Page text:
5 Best Perennial Flowers To Grow In Georgia

There are many choices for perennial flowers in Georgia. They can grow in a variety of soil types and can withstand droughts.

There are also several species that can perform well in different regions of the state. Here are a few suggestions for flowers that will bloom in Georgia.

Read on to learn more about them. The following list is a guide to the different plants that will thrive in the state. Listed below are the common types of Georgia Perennial Flowers Plants.

Daylilies are one of the most popular perennials in Georgia. They can grow up to 4 feet tall and come in a range of colors, from white to pink to red.

They are relatively hardy and are easy to grow. Coral bells are another good choice. They produce airy flower spikes in late spring and are a great plant for beginners. They are also an excellent choice for shady areas of the garden.

Gypsophila is useful in the garden as a ground cover. It produces tiny yellow flowers. It tolerates a variety of soil conditions and grows well in light shade.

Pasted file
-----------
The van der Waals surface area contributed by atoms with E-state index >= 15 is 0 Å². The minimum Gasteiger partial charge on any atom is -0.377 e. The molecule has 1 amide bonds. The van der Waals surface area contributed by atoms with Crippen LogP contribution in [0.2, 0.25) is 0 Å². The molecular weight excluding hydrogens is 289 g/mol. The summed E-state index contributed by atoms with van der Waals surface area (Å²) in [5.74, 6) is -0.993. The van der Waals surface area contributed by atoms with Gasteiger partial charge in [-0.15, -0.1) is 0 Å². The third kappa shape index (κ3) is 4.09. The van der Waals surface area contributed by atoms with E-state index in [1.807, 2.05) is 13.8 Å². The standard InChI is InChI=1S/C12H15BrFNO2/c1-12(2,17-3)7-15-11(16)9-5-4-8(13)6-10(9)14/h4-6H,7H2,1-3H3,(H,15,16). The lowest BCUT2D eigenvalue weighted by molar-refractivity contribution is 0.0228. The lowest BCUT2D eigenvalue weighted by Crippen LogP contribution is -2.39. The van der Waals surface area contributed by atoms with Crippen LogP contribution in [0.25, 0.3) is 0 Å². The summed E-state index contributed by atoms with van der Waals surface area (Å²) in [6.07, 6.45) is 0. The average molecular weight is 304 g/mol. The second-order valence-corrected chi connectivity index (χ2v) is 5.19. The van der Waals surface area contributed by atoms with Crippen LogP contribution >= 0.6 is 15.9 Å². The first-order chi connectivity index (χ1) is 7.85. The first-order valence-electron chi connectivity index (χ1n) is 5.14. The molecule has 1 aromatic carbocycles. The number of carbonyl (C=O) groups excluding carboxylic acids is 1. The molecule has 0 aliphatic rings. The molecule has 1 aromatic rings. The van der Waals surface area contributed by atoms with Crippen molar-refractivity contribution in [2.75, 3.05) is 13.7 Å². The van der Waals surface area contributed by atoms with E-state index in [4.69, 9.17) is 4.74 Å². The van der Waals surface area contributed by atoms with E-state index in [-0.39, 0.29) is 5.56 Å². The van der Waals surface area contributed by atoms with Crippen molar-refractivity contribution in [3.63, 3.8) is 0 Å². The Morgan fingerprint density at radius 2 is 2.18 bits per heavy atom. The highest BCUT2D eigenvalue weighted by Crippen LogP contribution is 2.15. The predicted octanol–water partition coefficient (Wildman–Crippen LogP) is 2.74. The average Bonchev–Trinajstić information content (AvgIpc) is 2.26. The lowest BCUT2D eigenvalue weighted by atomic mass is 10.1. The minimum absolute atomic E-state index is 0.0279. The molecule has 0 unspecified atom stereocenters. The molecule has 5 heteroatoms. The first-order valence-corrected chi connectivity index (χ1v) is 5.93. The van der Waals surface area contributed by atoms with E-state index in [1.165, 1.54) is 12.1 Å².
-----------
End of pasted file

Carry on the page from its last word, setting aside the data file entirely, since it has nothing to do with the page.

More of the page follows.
Unlike larkspur, it reseeds readily and makes a beautiful addition to perennial borders. But is an extremely hardy annual that does not do well in Georgia.

If you do plant a Gypsophila in Georgia, you should be careful about its spread. They are invasive and will not grow well in our climate.

Lantana is a hardy flower that grows up to seven feet and has large orange flowers. It is a good plant for the area because it is highly resistant to heat and drought.

In Georgia, lantana is a popular choice because it grows quickly and will not transplant well. However, this plant does not do well in the shade and needs full sun. The banana plant has many varieties that will do well in your garden.

Garden chrysanthemums are perennials that grow well in Georgia. There are many varieties, but not all are cold-hardy.

In Georgia, the chrysanthemums are a favorite among homeowners. Besides being low-growing, they are also cold-tolerant. If you have a shady area, consider planting a garden chrysanthemum.

Aside from perennial flowers, Georgia perennials are also suited to the state’s climate. Among the best-suited perennials are peonies, which grow three to four feet tall in the mid to late spring.